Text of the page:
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Updated Map of the World From Munster's Cosmographia.

Decorative example of this revised and updated map of the World, based upon Abraham Ortelius' world map, which appeared in Munster's Cosmographia after 1588.

This map first appeared in the revised edition of Munster's Cosmographia in 1588 and was part of a revised group of maps largely based upon Ortelius.

The map includes a marvelous depiction of the Northwest and Northeast passages. The massive unknown southern continent (Terra Australis Nondum Cognita) is retained, as are early references drawn from Marco Polo's travels, including the location of Beach near modern day Australia. Japan is shown, as are the Kingdom's of Quivira and Anian on the West Coast of North America. Florida, Nova Francia Granada and Nova Hispania are other the regional names depicted in North America. Fascinating depiction of Southeast Asia, China and Korea.

The map is elegant in its simplicity and stark depictions of the coasts, rivers and inland seas of the World.

Condition Description
Margins extended at left and right sides and top, with slight loss of image repaired along the top of the text.
Shirley 163.
Sebastian Munster Biography

Sebastian Münster (1488-1552) was a cosmographer and professor of Hebrew who taught at Tübingen, Heidelberg, and Basel. He settled in the latter in 1529 and died there, of plague, in 1552. Münster made himself the center of a large network of scholars from whom he obtained geographic descriptions, maps, and directions.

As a young man, Münster joined the Franciscan order, in which he became a priest. He then studied geography at Tübingen, graduating in 1518. He moved to Basel, where he published a Hebrew grammar, one of the first books in Hebrew published in Germany. In 1521 Münster moved again, to Heidelberg, where he continued to publish Hebrew texts and the first German-produced books in Aramaic. After converting to Protestantism in 1529, he took over the chair of Hebrew at Basel, where he published his main Hebrew work, a two-volume Old Testament with a Latin translation.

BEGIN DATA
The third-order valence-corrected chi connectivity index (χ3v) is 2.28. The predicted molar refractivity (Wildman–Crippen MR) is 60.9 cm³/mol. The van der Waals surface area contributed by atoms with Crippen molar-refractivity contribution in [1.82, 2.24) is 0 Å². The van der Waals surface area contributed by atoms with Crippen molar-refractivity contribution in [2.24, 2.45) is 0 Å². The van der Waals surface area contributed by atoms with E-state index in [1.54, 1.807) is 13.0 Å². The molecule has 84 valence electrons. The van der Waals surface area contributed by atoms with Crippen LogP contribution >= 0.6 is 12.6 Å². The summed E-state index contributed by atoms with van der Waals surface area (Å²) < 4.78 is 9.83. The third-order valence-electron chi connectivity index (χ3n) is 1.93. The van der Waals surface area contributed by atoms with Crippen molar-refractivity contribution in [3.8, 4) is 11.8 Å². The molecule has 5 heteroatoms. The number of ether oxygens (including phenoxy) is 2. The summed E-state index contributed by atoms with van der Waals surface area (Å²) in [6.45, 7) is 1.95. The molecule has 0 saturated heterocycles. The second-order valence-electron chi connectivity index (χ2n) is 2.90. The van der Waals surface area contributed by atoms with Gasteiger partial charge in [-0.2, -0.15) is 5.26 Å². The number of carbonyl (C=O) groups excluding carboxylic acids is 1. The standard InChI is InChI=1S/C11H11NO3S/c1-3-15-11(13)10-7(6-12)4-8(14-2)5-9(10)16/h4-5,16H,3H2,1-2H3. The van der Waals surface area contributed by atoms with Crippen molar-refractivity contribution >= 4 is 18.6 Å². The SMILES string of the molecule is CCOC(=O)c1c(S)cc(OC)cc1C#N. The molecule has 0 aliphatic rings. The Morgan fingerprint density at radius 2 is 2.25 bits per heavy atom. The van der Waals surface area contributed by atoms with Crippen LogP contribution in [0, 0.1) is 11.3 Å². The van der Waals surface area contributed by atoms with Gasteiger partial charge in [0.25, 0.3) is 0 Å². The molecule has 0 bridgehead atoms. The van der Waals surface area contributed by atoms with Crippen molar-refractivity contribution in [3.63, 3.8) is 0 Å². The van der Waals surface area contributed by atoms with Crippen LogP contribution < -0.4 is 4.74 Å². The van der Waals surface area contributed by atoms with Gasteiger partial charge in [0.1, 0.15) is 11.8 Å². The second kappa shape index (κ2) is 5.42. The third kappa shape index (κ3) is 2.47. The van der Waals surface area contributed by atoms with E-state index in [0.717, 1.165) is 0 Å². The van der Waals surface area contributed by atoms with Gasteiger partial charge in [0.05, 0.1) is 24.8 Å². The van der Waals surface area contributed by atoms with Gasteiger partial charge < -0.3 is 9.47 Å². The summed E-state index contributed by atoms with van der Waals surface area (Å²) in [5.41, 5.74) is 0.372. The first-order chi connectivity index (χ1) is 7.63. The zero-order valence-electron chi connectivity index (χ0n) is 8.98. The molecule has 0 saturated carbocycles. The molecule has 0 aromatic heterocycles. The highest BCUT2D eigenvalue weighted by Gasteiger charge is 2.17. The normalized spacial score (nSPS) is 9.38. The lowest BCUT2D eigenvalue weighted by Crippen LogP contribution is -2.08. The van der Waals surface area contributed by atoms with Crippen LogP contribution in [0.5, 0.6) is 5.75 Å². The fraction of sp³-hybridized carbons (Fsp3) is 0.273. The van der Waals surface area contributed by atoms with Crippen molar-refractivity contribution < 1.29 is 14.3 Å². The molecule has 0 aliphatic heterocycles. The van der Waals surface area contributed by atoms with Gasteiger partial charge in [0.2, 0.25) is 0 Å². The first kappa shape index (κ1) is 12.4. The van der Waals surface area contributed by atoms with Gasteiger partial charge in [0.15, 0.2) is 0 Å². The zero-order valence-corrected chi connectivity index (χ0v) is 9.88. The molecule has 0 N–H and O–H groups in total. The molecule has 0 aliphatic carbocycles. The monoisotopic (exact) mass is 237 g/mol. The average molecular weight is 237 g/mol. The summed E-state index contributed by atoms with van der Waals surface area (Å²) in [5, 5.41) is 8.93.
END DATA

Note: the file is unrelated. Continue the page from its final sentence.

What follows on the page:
Münster published his first known map, a map of Germany, in 1525. Three years later, he released a treatise on sundials. In 1540, he published Geographia universalis vetus et nova, an updated edition of Ptolemy’s Geographia. In addition to the Ptolemaic maps, Münster added 21 modern maps. One of Münster’s innovations was to include one map for each continent, a concept that would influence Ortelius and other early atlas makers. The Geographia was reprinted in 1542, 1545, and 1552.  

He is best known for his Cosmographia universalis, first published in 1544 and released in at least 35 editions by 1628. It was the first German-language description of the world and contained 471 woodcuts and 26 maps over six volumes. Many of the maps were taken from the Geographia and modified over time. The Cosmographia was widely used in the sixteenth and seventeenth centuries. The text, woodcuts, and maps all influenced geographical thought for generations.